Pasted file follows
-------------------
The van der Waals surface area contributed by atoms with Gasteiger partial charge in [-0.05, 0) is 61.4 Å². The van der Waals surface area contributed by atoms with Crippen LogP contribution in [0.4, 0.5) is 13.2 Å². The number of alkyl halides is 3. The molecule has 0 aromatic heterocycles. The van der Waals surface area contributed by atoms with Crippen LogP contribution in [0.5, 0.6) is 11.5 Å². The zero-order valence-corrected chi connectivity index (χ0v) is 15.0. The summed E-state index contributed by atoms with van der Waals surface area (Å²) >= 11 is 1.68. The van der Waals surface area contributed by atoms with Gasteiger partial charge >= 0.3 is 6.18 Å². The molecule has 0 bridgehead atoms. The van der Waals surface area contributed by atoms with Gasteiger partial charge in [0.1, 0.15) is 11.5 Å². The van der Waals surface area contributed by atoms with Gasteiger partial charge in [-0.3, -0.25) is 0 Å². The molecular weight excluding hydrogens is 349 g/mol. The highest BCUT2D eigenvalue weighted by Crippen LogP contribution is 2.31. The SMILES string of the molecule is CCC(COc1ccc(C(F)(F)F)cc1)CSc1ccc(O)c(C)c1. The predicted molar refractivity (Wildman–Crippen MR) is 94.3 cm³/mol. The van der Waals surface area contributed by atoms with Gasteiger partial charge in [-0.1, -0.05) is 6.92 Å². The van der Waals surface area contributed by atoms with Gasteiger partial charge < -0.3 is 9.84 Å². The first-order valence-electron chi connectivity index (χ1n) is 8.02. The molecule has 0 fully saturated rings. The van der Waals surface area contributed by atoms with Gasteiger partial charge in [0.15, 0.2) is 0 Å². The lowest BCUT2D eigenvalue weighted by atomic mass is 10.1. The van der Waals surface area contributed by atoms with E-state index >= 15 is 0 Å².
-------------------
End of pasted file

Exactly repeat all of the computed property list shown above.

The van der Waals surface area contributed by atoms with Gasteiger partial charge in [-0.05, 0) is 61.4 Å². The van der Waals surface area contributed by atoms with Crippen LogP contribution in [0.4, 0.5) is 13.2 Å². The number of alkyl halides is 3. The molecule has 0 aromatic heterocycles. The van der Waals surface area contributed by atoms with Crippen LogP contribution in [0.5, 0.6) is 11.5 Å². The zero-order valence-corrected chi connectivity index (χ0v) is 15.0. The summed E-state index contributed by atoms with van der Waals surface area (Å²) >= 11 is 1.68. The van der Waals surface area contributed by atoms with Gasteiger partial charge >= 0.3 is 6.18 Å². The molecule has 0 bridgehead atoms. The van der Waals surface area contributed by atoms with Gasteiger partial charge in [0.1, 0.15) is 11.5 Å². The van der Waals surface area contributed by atoms with Gasteiger partial charge in [-0.3, -0.25) is 0 Å². The molecular weight excluding hydrogens is 349 g/mol. The highest BCUT2D eigenvalue weighted by Crippen LogP contribution is 2.31. The SMILES string of the molecule is CCC(COc1ccc(C(F)(F)F)cc1)CSc1ccc(O)c(C)c1. The predicted molar refractivity (Wildman–Crippen MR) is 94.3 cm³/mol. The van der Waals surface area contributed by atoms with Gasteiger partial charge in [-0.1, -0.05) is 6.92 Å². The van der Waals surface area contributed by atoms with Gasteiger partial charge < -0.3 is 9.84 Å². The first-order valence-electron chi connectivity index (χ1n) is 8.02. The molecule has 0 fully saturated rings. The van der Waals surface area contributed by atoms with Gasteiger partial charge in [0.15, 0.2) is 0 Å². The lowest BCUT2D eigenvalue weighted by atomic mass is 10.1. The van der Waals surface area contributed by atoms with E-state index >= 15 is 0 Å².